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Bond Enthalpy

This part of the Energetics topic is the easiest. You should have done most of it at GCSE. We are looking at
using average bond enthalpies to calculate the enthalpy change for a reaction.

bond enthalpy is the energy required to break a covalent bond in a molecule i.e. how strong a bond is

We are looking at how much energy it takes to break the bonds in the reactants and how much energy is
given out when the new bonds in the products are formed.

remember bond breaking is endothermic and bond making is exothermic

To calculate the enthalpy of the reaction it is just the difference between values of the bond making and
breaking.

H = sum of reactant bond enthalpies sum of product bond enthalpies

The questions will talk about average or mean bond enthalpies. Every molecule will have slightly
different values for the same bond types e.g. the O-H bond strength in ethanol will be different from the
O-H in other alcohols.

Therefore, the bond enthalpy values used in questions are average values over a range of molecules.

when bond enthalpy is mentioned, the values are all endothermic i.e. how much energy required to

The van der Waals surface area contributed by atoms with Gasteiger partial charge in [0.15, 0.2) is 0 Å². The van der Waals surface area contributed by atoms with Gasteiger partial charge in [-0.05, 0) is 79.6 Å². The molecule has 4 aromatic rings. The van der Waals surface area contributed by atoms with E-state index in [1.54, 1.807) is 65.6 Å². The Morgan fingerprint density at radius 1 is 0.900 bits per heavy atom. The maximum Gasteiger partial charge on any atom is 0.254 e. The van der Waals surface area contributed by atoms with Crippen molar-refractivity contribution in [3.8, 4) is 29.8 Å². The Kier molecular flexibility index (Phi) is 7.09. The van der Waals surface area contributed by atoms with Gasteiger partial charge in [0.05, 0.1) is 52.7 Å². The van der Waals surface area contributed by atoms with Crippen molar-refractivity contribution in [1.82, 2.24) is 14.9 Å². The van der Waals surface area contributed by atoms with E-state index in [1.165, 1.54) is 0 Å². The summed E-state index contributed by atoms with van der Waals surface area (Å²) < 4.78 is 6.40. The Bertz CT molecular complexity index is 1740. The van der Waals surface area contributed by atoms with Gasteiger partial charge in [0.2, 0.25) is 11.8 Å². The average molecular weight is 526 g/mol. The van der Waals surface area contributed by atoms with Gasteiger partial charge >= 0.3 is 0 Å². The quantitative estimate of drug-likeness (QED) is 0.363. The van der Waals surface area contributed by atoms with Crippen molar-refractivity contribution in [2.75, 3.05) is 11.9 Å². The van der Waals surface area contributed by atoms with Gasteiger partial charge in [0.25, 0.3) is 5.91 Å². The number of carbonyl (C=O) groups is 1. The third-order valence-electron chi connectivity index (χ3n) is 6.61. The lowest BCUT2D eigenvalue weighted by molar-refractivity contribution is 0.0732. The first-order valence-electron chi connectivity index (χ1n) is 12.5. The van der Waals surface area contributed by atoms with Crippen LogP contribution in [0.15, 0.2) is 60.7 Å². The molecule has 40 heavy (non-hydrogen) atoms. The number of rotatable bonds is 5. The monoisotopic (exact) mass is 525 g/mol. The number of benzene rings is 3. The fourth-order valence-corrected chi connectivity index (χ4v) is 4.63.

break a bond.

average bond enthalpy values are only for gases.

Example

CH4(g) + 4F2(g) CF4(g) + 4HF(g)

Bond C-H F-F C-F H-F


Mean Bond Enthalpy (KJ mol-1) 412 158 484 562

Calculate the enthalpy change for the above reaction.


You just need to use: H = sum of reactant bond enthalpies sum of product bond enthalpies

students make silly mistakes by missing out a bond somewhere or forgetting to multiply by 4 etc. It is
sometimes easier just drawing out the molecules in full.

Reactants Products

H = sum of reactant bond enthalpies sum of product bond enthalpies

= 2280 4184

= -1904 KJ mol-1

if you follow the steps above you should never get confused about the sign at the end. But just to
convince yourself. If the reactant value is higher than the products it should be endothermic and
vice-versa.

you can of course get variations on this type of question. For example, calculate the F-F bond
enthalpy in the example above. Its worth seeing if you can get the answer of 158. In that case they
would give you the enthalpy change of -1904. Youll need to divide by 4 at the end F-F.

Experimental value versus theoretical value

These values will differ due to the use of the average/mean bond enthalpies in the calculation. In a real
reaction the values are not mean values! Also watch out for changes of state as mean bond enthalpies
are for gases.